When one reads First Blood today, their situation must be similar to my own experience with the James Bond series. For almost all of us, we have been introduced to the character of Rambo through the movie series, not the book upon which that first film was based. Because of that, we tend to focus quite a bit on how the book deviates from the movie and not the other way around.
The most obvious difference is that Rambo (the first name John was added for the film, in the book he was just “Rambo”) did not survive the book. In fact, the original ending of the film also had Rambo meeting his maker. Fortunately for Stallone and decades of Rambo movies, the test audience was upset that the main character died in the end. Giving the people what they want, the ending was re-shot to have Rambo survive.
The author of First Blood, David Morrell, would go on to write sequels to his novels. When he originally sold the rights to his book to Hollywood, it came with the provision that he alone could write additional books about Rambo. This actually gave him quite a bit of leverage. Novelizations were popular aspects of movie marketing in the early 1980s (Rambo: First Blood Part II came out in 1985) but the studio was required to go with Morrell or nothing. Morrell negotiated that he would write the book, but only if he was allowed to deviate, as he felt appropriate, from the screenplay. The studio reluctantly agreed and a series of novels were also launched. Naturally, the book Rambo had to have come back alive, but if Morrell could handle that then so can we.
When I began my reading of the book, my immediate comparison was not with the movie, but with today’s military-veteran-turned-hero book genre, which is now quite popular. Following decades of war in the Middle East, there seem to be plenty of authors who themselves have had military experience, spawning a genre that thrives on meticulous detail. Morrell, by contrast, is a Canadian-born English professor, lacking military experience. My first clue was his reference to the “Congressional Medal of Honor,” a phrase I would expect those with familiarity with the honor to avoid. He also has describes the firearms to which Rambo has access in the language of someone unfamiliar with firearms. In both these cases, I may just be applying 2020 sensibilities to 1970 mentality – the military crowd of the Vietnam generation was less meticulous about all the tech-specs than even the keyboard warriors of today. Nonetheless, the book comes off as a decently researched, but not first hand, description of the guerrilla warrior.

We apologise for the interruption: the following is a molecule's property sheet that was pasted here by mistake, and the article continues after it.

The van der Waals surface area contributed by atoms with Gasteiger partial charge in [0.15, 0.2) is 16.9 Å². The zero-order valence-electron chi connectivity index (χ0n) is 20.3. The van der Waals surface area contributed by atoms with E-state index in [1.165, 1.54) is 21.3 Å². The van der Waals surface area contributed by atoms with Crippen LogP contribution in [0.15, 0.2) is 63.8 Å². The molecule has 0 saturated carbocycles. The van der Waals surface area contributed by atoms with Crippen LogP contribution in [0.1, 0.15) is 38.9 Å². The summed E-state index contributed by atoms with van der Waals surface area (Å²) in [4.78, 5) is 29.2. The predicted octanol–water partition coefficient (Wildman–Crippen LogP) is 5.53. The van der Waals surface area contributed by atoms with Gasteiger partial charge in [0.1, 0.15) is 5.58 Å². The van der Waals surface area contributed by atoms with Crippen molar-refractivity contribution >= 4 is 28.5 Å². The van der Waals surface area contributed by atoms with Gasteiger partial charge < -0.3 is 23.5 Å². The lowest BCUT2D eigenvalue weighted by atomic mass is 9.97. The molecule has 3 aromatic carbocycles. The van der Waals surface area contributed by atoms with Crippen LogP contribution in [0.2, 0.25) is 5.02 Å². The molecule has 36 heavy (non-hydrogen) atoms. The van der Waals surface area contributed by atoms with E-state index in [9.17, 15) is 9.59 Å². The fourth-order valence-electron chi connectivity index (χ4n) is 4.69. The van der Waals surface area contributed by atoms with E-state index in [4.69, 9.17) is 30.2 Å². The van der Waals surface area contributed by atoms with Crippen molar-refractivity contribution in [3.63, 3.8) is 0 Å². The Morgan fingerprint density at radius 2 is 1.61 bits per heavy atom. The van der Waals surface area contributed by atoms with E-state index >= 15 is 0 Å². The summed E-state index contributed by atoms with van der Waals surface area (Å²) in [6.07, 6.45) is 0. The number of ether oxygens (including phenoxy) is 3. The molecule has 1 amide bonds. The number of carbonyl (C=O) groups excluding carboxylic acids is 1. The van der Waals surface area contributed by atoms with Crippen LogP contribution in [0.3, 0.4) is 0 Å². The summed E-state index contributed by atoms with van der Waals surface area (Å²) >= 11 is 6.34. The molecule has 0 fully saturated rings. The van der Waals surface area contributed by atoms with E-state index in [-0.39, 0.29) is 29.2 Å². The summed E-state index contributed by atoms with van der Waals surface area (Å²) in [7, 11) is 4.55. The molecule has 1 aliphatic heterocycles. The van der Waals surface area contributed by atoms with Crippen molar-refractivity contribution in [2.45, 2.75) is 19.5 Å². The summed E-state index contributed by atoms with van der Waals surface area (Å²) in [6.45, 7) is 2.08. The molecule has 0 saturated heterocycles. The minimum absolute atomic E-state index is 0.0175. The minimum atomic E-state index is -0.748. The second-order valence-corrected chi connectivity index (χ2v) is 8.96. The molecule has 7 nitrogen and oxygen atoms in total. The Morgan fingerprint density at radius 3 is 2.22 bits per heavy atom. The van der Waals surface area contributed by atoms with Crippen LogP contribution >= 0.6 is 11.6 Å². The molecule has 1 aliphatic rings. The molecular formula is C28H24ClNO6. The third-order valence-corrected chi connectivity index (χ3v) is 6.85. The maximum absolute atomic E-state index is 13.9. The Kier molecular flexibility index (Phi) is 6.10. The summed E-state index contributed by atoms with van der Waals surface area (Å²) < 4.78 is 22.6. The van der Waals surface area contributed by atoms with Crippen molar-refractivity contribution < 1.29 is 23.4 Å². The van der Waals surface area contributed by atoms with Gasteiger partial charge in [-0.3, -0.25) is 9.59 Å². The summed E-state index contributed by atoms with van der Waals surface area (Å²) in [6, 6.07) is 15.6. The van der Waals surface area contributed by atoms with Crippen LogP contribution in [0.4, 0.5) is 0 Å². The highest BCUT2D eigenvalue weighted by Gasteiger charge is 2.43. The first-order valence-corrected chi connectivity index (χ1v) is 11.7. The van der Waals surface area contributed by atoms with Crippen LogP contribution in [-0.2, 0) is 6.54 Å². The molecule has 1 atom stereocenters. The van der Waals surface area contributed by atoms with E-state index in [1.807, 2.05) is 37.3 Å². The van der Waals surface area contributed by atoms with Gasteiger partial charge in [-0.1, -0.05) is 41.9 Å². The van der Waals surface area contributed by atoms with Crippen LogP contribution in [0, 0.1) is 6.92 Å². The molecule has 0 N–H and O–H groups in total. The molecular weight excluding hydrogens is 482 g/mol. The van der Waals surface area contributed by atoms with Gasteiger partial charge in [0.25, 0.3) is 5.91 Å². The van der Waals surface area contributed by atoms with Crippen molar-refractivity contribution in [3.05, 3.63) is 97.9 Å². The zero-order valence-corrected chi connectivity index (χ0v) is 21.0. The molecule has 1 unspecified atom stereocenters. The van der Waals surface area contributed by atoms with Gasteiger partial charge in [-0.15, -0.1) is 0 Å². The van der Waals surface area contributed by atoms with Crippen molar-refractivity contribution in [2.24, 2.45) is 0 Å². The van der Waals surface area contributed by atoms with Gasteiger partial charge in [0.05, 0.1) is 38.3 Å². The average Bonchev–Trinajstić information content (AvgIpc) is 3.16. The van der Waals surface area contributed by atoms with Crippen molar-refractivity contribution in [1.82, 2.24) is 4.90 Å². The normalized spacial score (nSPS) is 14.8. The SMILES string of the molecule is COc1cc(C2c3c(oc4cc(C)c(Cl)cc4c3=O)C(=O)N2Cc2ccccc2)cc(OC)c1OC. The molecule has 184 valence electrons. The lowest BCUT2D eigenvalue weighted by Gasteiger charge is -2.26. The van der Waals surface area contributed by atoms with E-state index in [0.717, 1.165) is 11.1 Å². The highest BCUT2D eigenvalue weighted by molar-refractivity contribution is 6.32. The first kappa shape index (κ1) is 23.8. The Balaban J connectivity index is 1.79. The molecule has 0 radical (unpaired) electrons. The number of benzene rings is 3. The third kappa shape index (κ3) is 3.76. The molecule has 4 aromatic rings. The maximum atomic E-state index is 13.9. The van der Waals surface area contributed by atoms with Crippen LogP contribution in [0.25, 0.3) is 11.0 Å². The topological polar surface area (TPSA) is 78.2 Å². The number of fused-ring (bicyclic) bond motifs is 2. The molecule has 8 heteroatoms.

Morrell has elaborated on some of his intended themes in interviews*. The idea came from seeing a juxtaposition of television footage from the Vietnam War and domestic images from the Civil Rights -related unrest. It occurred to him that it was difficult to distinguish the two and it got him thinking about what it would be like if the Vietnam War came home to America. At the same time, as a professor, he spoke to students who had been in the war and began to appreciate the mental trauma they had brought back with them – what we would now call manifestations of PTSD. The book sprung from an desire to dramatize these thoughts. Perhaps intentionally, the “war,” in his case, is but a single soldier. Yet, this single, trained warrior brings many deaths and out-sized destruction to small town America.
When it came to the film, star Stallone objected to the murderous nature of the character. He demanded the screenplay be rewritten so that John Rambo was responsible for only a single, and unintentional, death. By contrast, the Rambo of the book, once he begins to kill his adversaries, takes to it like a fish returning to the water. Stallone wanted his character, the misunderstood veteran, to be unambiguously sympathetic. In the book, however, Rambo and his nemesis Police Chief Teasle, are treated more equitably. Both make mistakes and yet both are military heroes in their own right and are intended to be equally deserving of our sympathy.
Morrell uses the dual characters of Rambo and Teasle to compare and contrast America’s past with its (then) present. Teasle is a hero of Korea, an early Cold War conflict and a war fought, in many ways, as an extension of World War II. In Vietnam, the United States began its path through repeated involvements in asymmetric warfare; wars fought by very different rules. Rambo, the insurgent, understands Teasle’s rules but Teasle struggles to understand Rambo. The individual struggle symbolizes America’s post-World-War-II struggle to find its place in the world – a struggle that remains relevant today.
Those ideas aside, reading this book made me think about one more of my recent themes from this site. It strikes me as unreasonable when books from nearly a century ago are available only for an order-of-magnitude above their original cost (or entirely out-of-print), locked up by some mega-publisher, making profits at the expense of readers and the work of a dead author. Yet here is an example of a writer who continues to actively market his work, albeit a 50-year-old work. Do any of us begrudge him earning a living from his efforts? I’d say no, although that makes it difficult take a stand on intellectual property protections. There are either rights, which can be bought, sold, held, and exploited or there are not. Or is there a middle ground?
*One such interview is printed in the back of the newest pressing of the book.